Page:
3)      2011 Coalescence  $16

As implied by the name, this is a blend, of sauvignon blanc, chardonnay, and gewürztraminer.  The knowledgeable and friendly server tells us that this is a field pressed wine—in other words, the grapes are pressed together, rather than blending the wines after pressing.  This has a pleasantly flowery aroma—maybe a bit of honeysuckle.  Finally, a white that’s not too sweet!  This has a pleasant citrusy taste, reminiscent of blood oranges (which I’ve had a soft spot for ever since I was in Rome with a terrible cold and ate an entire bag of them).  There’s a slight tingle at the end.  We buy 2 bottles to take home.

4)      09 Estate Merlot $26

Now we start the reds.  The aroma is of berry and dirt (they probably say mineral), the typical smell of the North Fork terroir.  We taste cherry and tobacco (a little), and some mineral.  Good and nicely dry, so the fruit is there but not obtrusive.

5)      Wild Boar Doe $31

Love the name!  This is—duh—a typical Bordeaux blend of merlot, petit verdot, malbec, cabernet franc, and cabernet sauvignon.  If it weren’t $31, we would have bought it.  The aroma is lovely, with lots of cherry/berry, and the flavor also has plenty of fruit, with a nice balance of sweet and dry—not too much of either.

6)      2008 Nine Barrels Reserve Merlot $42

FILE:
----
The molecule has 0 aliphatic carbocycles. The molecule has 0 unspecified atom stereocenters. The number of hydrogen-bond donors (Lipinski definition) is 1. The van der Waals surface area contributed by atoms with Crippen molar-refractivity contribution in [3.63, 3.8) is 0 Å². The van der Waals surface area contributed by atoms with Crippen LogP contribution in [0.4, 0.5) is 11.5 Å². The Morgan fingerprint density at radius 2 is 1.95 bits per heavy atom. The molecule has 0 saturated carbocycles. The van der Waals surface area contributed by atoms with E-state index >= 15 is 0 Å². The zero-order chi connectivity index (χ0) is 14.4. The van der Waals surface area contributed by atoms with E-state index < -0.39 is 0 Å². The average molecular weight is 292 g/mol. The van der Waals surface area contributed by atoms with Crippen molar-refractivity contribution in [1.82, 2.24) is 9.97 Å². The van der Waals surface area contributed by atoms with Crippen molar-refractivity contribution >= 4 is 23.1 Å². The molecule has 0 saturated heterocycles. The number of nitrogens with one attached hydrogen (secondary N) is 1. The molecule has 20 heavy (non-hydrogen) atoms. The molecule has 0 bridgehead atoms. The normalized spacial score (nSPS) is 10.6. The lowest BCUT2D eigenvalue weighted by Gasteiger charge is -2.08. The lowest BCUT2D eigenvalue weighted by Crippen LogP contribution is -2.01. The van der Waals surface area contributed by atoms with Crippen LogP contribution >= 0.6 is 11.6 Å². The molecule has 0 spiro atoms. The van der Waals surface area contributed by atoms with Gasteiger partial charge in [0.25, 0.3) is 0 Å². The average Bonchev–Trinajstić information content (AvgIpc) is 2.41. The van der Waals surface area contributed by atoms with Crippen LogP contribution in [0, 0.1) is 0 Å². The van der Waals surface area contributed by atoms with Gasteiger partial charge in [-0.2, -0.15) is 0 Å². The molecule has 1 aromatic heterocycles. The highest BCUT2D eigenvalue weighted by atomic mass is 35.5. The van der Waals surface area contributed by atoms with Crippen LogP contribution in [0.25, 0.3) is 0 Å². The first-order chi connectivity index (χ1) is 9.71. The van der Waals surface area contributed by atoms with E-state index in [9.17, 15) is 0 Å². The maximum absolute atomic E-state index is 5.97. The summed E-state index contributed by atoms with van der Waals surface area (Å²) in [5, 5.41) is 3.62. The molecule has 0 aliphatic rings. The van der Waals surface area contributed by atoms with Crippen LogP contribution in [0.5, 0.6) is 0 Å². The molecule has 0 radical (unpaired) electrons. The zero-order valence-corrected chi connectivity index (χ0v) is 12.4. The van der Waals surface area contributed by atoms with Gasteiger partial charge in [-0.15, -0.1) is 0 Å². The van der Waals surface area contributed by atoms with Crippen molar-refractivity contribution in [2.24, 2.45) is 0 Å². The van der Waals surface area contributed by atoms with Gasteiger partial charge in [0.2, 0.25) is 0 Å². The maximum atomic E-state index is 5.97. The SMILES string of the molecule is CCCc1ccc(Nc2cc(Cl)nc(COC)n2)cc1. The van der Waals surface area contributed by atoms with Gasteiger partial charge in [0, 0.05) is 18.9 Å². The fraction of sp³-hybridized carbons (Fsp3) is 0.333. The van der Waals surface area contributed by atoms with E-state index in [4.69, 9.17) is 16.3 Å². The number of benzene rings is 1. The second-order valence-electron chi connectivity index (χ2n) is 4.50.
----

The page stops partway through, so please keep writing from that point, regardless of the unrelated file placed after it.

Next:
They only made nine barrels of this, hence the name.  This is another we would buy if not for the price.  The aroma is ripe black cherry—just delicious.  The flavor is totally mouth-filling, with again a nice balance and depth of fruit (cherry/blackberry) flavor.

Reasons to visit:  off the beaten track on a pretty country road (take me home…); the vineyard uses good organic practices; ’11 Coalescence for a white and ’08 Nine Barrels Reserve Merlot for a red; they have a bed and breakfast which gets good reviews.

I’m No Oenophile

I’m no oenophile, nor am I a wino.  I just really like wine.

When my husband and I bought a second (future retirement) home on the North Fork, we quickly discovered the abundance of wineries.  After several weekends, we realized if we didn’t keep a record we would never remember where we had been or what we had liked.  That so many winery names begin with P is also not helpful.  Was that chardonnay we liked at Paumanok, Peconic, or Pellegrini?  Or maybe Pugliese or Palmer?  Perchance Pindar?  Hence the birth of the notebook.  Or as we call it, THE BOOK.   Since July of 2007, we’ve visited every winery, many of them multiple times—after all, every year there are new vintages—and I’ve kept a record.  What we had, what we liked or did not like, the look and atmosphere of the tasting room.

Now people ask me, “What winery should I go to? Which wine should I buy?”  Not easy questions to answer.  I have to find out, do you want to go with a big group in a limo to a place with a party atmosphere, or do you want to go with a few friends to a small winery where you can chat with the owner and learn about vintages and terroir?  Are you hoping to buy a bunch of “wine country” souvenirs?  Do you hope to sit outside, relax, and sip a glass of wine in relative peace and quiet?   Are you mostly interested in live music?  As to taste…well, I can tell you what the wines taste like, and you can decide whether or not that sounds good.

My notebook has now been transformed into a blog, so others can profit from my arduous research. Each entry includes a description of the tasting room, a listing of the wines I tasted with notes on each, including prices, and, at the end, a summary entitled “reasons to visit,” including which wines I thought were most buyable or which I liked the most.  I’d be glad for suggestions as to improvements!